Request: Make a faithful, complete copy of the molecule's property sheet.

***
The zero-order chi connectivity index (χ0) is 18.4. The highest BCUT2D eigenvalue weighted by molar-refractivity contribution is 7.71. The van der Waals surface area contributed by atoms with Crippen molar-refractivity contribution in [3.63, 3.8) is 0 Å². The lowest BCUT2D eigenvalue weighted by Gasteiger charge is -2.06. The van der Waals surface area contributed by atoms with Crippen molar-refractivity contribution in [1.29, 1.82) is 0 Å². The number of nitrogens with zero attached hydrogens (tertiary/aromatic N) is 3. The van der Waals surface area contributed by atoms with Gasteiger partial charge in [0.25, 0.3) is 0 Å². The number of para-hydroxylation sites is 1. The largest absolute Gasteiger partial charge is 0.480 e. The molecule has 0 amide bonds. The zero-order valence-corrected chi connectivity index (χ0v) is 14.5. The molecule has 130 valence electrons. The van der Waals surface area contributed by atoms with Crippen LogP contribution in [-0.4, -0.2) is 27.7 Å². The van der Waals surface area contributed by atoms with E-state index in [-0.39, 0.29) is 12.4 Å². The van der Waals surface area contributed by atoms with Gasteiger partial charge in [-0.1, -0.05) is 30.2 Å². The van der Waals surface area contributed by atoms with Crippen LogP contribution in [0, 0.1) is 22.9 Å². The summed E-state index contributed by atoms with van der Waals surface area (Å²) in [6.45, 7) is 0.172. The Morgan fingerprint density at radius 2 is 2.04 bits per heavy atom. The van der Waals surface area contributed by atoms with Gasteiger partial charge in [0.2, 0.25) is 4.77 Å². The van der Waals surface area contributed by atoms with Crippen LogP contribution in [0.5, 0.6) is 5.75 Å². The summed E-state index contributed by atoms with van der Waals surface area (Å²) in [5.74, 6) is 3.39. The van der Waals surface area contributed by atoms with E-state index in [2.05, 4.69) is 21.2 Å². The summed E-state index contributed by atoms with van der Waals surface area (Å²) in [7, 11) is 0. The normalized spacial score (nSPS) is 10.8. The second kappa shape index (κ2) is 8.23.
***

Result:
The zero-order chi connectivity index (χ0) is 18.4. The highest BCUT2D eigenvalue weighted by molar-refractivity contribution is 7.71. The van der Waals surface area contributed by atoms with Crippen molar-refractivity contribution in [3.63, 3.8) is 0 Å². The lowest BCUT2D eigenvalue weighted by Gasteiger charge is -2.06. The van der Waals surface area contributed by atoms with Crippen molar-refractivity contribution in [1.29, 1.82) is 0 Å². The number of nitrogens with zero attached hydrogens (tertiary/aromatic N) is 3. The van der Waals surface area contributed by atoms with Gasteiger partial charge in [0.25, 0.3) is 0 Å². The number of para-hydroxylation sites is 1. The largest absolute Gasteiger partial charge is 0.480 e. The molecule has 0 amide bonds. The zero-order valence-corrected chi connectivity index (χ0v) is 14.5. The molecule has 130 valence electrons. The van der Waals surface area contributed by atoms with Crippen LogP contribution in [-0.4, -0.2) is 27.7 Å². The van der Waals surface area contributed by atoms with E-state index in [-0.39, 0.29) is 12.4 Å². The van der Waals surface area contributed by atoms with Gasteiger partial charge in [-0.1, -0.05) is 30.2 Å². The van der Waals surface area contributed by atoms with Crippen LogP contribution in [0, 0.1) is 22.9 Å². The summed E-state index contributed by atoms with van der Waals surface area (Å²) in [6.45, 7) is 0.172. The Morgan fingerprint density at radius 2 is 2.04 bits per heavy atom. The van der Waals surface area contributed by atoms with Gasteiger partial charge in [0.2, 0.25) is 4.77 Å². The van der Waals surface area contributed by atoms with Crippen LogP contribution in [0.5, 0.6) is 5.75 Å². The summed E-state index contributed by atoms with van der Waals surface area (Å²) in [5.74, 6) is 3.39. The van der Waals surface area contributed by atoms with E-state index in [2.05, 4.69) is 21.2 Å². The summed E-state index contributed by atoms with van der Waals surface area (Å²) in [7, 11) is 0. The normalized spacial score (nSPS) is 10.8. The second kappa shape index (κ2) is 8.23.